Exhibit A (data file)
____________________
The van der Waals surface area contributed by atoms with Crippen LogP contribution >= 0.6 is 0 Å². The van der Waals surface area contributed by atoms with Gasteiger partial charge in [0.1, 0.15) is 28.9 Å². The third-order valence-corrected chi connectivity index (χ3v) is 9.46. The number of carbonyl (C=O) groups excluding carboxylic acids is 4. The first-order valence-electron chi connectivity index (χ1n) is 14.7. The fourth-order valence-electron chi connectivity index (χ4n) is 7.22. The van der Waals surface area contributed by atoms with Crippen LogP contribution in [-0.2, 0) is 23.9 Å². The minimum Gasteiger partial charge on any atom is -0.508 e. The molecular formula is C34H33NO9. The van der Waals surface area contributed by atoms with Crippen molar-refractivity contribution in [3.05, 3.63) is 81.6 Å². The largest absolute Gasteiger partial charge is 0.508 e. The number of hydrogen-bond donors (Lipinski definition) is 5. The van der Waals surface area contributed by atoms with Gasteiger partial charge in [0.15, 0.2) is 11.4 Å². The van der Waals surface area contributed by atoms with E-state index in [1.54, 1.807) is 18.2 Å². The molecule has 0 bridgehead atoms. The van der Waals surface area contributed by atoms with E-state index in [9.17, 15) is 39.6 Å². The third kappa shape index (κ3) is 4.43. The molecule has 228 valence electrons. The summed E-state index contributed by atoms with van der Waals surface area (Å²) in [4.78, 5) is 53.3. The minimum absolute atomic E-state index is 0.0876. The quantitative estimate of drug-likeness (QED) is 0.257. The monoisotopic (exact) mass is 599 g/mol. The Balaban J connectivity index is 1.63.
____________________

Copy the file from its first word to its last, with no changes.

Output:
The van der Waals surface area contributed by atoms with Crippen LogP contribution >= 0.6 is 0 Å². The van der Waals surface area contributed by atoms with Gasteiger partial charge in [0.1, 0.15) is 28.9 Å². The third-order valence-corrected chi connectivity index (χ3v) is 9.46. The number of carbonyl (C=O) groups excluding carboxylic acids is 4. The first-order valence-electron chi connectivity index (χ1n) is 14.7. The fourth-order valence-electron chi connectivity index (χ4n) is 7.22. The van der Waals surface area contributed by atoms with Crippen LogP contribution in [-0.2, 0) is 23.9 Å². The minimum Gasteiger partial charge on any atom is -0.508 e. The molecular formula is C34H33NO9. The van der Waals surface area contributed by atoms with Crippen molar-refractivity contribution in [3.05, 3.63) is 81.6 Å². The largest absolute Gasteiger partial charge is 0.508 e. The number of hydrogen-bond donors (Lipinski definition) is 5. The van der Waals surface area contributed by atoms with Gasteiger partial charge in [0.15, 0.2) is 11.4 Å². The van der Waals surface area contributed by atoms with E-state index in [1.54, 1.807) is 18.2 Å². The molecule has 0 bridgehead atoms. The van der Waals surface area contributed by atoms with E-state index in [9.17, 15) is 39.6 Å². The third kappa shape index (κ3) is 4.43. The molecule has 228 valence electrons. The summed E-state index contributed by atoms with van der Waals surface area (Å²) in [4.78, 5) is 53.3. The minimum absolute atomic E-state index is 0.0876. The quantitative estimate of drug-likeness (QED) is 0.257. The monoisotopic (exact) mass is 599 g/mol. The Balaban J connectivity index is 1.63.